(My answer is that both sides are largely wrong. We will have plenty of resources to cover the costs of the baby boomers retirement. The impact of the growth in the ratio of retirees to workers is swamped by the impact of productivity growth. On the demand side, the impact of the trade deficit swamps the impact of any demographic related investment slowdown.)
That would be an implication of research by Tufts University professor Joseph DiMasi. He found that it cost an average of $2.6 billion to develop a new drug in the United States. By contrast, the Wall Street Journal reported that a company in China developed a new cancer drug for just $70 million, less than 3 percent of DiMasi's estimate.
Given the enormous difference in costs, the United States and the world economy would be much better served if we shifted drug development to efficient countries like China. The United States should instead focus on producing goods and services in which it has a comparative advantage. Unfortunately, our trade deals have been pushing in the opposite direction, trying quite explicitly to protect the U.S. drug industry by increasing the strength of patent and related protection. Of course the best outcome would be to move away from research financed by patent monopolies and moving toward more modern and efficient mechanisms.
(The $70 million estimate may not include any discounting for money spent in the past. The proper methodology would impute interest to money spent ten years ago as opposed to yesterday. It also is only the cost for a successful drug. It doesn't factor in the cost of failures, as does DiMasi's estimate.)
Josh Barro comments on the exchange between former Federal Reserve Board Chair Ben Bernanke and Larry Summers and Paul Krugman. The key issue is whether the main problem with inadequate demand stems from the trade deficit or weak consumption and investment demand. I weighed in earlier on Bernanke's side.
Josh's question for Bernanke is that if the problem is the trade deficit, what do we do about it? Of course the main reason for the trade deficit is the over-valued dollar, which makes our goods and services less competitive internationally. This in turn is the result of the decision by other central banks, most importantly China's, to buy up large amounts of U.S. government bonds.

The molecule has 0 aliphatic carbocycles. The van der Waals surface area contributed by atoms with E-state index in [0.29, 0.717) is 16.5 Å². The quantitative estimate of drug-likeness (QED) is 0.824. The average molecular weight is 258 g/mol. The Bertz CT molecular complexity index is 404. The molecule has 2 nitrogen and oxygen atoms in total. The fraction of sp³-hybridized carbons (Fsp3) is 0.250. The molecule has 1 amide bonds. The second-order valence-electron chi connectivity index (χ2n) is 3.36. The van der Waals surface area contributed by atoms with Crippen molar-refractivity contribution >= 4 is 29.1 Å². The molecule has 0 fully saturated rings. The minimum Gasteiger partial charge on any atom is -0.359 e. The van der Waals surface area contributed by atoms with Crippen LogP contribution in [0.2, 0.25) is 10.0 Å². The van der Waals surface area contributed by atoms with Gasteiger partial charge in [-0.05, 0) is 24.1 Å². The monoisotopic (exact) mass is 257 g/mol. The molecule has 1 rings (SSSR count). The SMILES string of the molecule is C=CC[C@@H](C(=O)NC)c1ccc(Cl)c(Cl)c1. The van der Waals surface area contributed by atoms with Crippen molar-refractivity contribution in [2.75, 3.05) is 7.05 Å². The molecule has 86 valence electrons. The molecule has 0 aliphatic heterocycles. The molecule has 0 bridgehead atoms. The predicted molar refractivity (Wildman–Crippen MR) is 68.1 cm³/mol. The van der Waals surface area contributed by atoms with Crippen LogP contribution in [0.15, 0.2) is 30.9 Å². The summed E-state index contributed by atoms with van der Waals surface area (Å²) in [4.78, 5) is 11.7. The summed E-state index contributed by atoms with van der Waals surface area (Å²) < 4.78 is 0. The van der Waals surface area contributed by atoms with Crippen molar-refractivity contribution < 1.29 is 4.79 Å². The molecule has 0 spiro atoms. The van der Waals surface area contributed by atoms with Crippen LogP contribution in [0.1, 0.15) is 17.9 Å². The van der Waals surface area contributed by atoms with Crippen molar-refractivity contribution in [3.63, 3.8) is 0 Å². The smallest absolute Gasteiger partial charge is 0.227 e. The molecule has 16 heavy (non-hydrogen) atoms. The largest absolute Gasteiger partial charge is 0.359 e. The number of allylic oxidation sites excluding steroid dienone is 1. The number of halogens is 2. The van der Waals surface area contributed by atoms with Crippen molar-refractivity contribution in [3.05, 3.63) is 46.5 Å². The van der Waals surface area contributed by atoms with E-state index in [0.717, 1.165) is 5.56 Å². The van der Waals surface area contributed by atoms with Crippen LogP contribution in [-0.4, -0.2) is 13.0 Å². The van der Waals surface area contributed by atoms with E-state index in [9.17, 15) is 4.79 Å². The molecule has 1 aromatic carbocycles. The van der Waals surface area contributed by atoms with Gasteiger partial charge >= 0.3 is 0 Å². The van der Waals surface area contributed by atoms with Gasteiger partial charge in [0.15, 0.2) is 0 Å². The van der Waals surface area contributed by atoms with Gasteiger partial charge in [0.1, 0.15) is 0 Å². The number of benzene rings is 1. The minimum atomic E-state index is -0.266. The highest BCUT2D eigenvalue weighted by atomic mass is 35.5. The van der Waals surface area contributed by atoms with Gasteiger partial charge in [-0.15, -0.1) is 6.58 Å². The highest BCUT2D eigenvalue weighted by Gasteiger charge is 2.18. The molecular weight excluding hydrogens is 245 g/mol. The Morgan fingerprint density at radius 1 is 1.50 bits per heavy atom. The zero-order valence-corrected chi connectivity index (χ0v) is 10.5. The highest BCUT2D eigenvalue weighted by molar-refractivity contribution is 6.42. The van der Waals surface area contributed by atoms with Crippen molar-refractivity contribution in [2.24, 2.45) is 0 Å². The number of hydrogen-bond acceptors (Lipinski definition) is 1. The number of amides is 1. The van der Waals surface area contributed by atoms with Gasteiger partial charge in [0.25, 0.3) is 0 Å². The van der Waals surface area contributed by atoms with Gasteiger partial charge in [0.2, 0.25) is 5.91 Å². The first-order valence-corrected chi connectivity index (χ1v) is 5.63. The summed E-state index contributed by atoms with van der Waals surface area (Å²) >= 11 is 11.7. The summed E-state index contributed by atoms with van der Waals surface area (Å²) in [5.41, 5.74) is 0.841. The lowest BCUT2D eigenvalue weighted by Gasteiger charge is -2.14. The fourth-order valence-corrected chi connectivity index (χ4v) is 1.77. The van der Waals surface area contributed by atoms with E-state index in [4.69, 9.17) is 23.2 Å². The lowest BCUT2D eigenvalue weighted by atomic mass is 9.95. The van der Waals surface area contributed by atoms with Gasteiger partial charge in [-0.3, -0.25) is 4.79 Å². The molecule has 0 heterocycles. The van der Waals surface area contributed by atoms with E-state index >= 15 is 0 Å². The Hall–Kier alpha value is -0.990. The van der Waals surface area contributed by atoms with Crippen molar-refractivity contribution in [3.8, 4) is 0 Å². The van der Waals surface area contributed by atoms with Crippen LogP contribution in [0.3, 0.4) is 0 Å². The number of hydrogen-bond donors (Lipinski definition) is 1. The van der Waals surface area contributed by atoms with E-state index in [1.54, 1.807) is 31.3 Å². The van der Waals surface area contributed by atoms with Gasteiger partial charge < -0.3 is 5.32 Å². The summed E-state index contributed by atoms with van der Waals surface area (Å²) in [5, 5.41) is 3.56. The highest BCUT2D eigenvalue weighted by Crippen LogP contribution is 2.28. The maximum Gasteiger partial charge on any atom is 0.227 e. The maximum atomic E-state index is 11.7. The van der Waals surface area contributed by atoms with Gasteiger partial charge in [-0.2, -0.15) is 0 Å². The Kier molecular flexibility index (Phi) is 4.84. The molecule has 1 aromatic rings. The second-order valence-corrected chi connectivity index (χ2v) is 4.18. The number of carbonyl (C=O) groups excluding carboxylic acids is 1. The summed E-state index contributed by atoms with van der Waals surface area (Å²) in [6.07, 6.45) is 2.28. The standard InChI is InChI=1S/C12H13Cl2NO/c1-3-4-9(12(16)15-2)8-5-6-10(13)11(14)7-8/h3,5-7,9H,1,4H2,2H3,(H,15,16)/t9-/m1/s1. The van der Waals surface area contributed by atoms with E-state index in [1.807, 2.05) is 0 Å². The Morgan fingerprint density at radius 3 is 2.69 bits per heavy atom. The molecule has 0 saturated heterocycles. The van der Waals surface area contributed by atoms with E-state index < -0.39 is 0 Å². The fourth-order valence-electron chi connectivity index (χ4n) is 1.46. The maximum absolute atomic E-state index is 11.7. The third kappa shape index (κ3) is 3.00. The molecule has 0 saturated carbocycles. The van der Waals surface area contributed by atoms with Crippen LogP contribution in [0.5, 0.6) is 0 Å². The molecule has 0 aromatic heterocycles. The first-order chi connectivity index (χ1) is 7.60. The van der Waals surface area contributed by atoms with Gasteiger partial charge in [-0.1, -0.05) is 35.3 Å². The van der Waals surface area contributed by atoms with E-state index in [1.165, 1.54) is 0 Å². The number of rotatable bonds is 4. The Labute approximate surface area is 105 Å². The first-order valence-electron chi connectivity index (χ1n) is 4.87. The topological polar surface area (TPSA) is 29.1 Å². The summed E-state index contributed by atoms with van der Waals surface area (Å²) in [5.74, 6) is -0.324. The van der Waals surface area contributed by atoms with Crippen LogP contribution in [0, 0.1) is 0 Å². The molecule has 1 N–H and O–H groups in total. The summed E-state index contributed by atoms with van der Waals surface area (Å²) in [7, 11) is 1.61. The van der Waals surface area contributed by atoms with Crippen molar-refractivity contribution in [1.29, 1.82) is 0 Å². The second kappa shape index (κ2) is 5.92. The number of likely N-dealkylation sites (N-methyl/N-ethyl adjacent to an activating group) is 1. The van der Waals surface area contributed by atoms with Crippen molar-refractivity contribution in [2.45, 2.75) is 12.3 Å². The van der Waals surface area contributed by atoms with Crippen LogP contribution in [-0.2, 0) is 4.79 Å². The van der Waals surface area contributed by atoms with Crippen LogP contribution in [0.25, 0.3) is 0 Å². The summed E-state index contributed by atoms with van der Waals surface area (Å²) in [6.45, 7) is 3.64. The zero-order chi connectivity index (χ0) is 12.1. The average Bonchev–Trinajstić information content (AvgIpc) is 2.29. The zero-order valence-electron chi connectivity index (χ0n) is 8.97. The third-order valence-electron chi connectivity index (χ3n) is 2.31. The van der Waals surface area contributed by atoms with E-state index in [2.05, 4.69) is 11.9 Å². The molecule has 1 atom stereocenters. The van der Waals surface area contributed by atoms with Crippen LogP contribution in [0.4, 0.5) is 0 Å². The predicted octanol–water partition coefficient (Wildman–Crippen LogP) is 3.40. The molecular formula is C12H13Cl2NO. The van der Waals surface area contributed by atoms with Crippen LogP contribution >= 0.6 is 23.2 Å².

As Josh notes, some folks, like me, have urged that there be rules on currency values in trade deals like the Trans-Pacific Partnership (TPP). Bernanke rejects this route saying that it would be too complicated. (Hey, if you want complicated, try the TPP chapter on intellectual property.)
While currency rules would be fairly simple by trade agreement standards, Bernanke is right, we don't have to use trade deals like TPP to address the problem of an over-valued currency. Bernanke's proposed alternative is to "ask nicely."
Well, that's not exactly the way things work in international negotiations. Obviously China and the other countries who are deliberately propping up the dollar against their currency see it as being in their interest to do so. They are not going to hurt their economies, if they view this as the outcome of ending their currency intervention, just because President Obama asked nicely.
Charles Lane doesn't want the Postal Service to get involved in banking. That much is clear from his column, even if his argument doesn't necessarily support the case.
The argument seems mostly that the government can't compete with the dynamic private sector, although he also seems to worry about the opposite:
"(Yes, postal banking also undermines check-cashing liquor stores and pawn shops, a desirable goal if you buy into the stereotype that these are unscrupulous exploiters, as opposed to family-run small businesses, that the government would be crushing.)"
Hmmm, some of these operations are sizable chains. But yes, some are also family run, like the juice loan racket. Not sure of the point here exactly, but certainly a well-run postal bank would put a lot of sleazy operators out of business.
I see that Paul Krugman and Larry Summers are debating Ben Bernanke on the relative importance of weak domestic demand and our trade deficit in explaining shortfalls in demand. I have a busy morning, but let me throw in a quick tidbit and pronounce our former Fed chair the winner.
Suppose that our trade deficit was 1.0 percent of GDP (@$180 billion) instead of 3.0 percent of GDP (@$540 billion). Does anyone doubt that this difference of two percentage points of GDP would make a massive difference in employment and output in the United States? Where I come from it would have the same impact as a $360 billion (@ $4 trillion over a decade) government infrastructure program. That would go far towards getting us to full employment.
It's always a great day when I have the opportunity to have a substantive exchange with the incredibly erudite Brad DeLong, especially when I am quite sure that I am right. Brad is convinced that the fiinancial crisis is the evil doer responsible for our prolonged downturn instead of the good old-fashioned housing bubble often featured in these pages. He points to the surge in non-residential investment coming in 2007 and 2008. He argues that this surge, along with a rise in exports, would have offset the fall in residential construction and consumption, had it not been for the financial crisis.
I see a somewhat different picture.
Source: Bureau of Economic Analysis.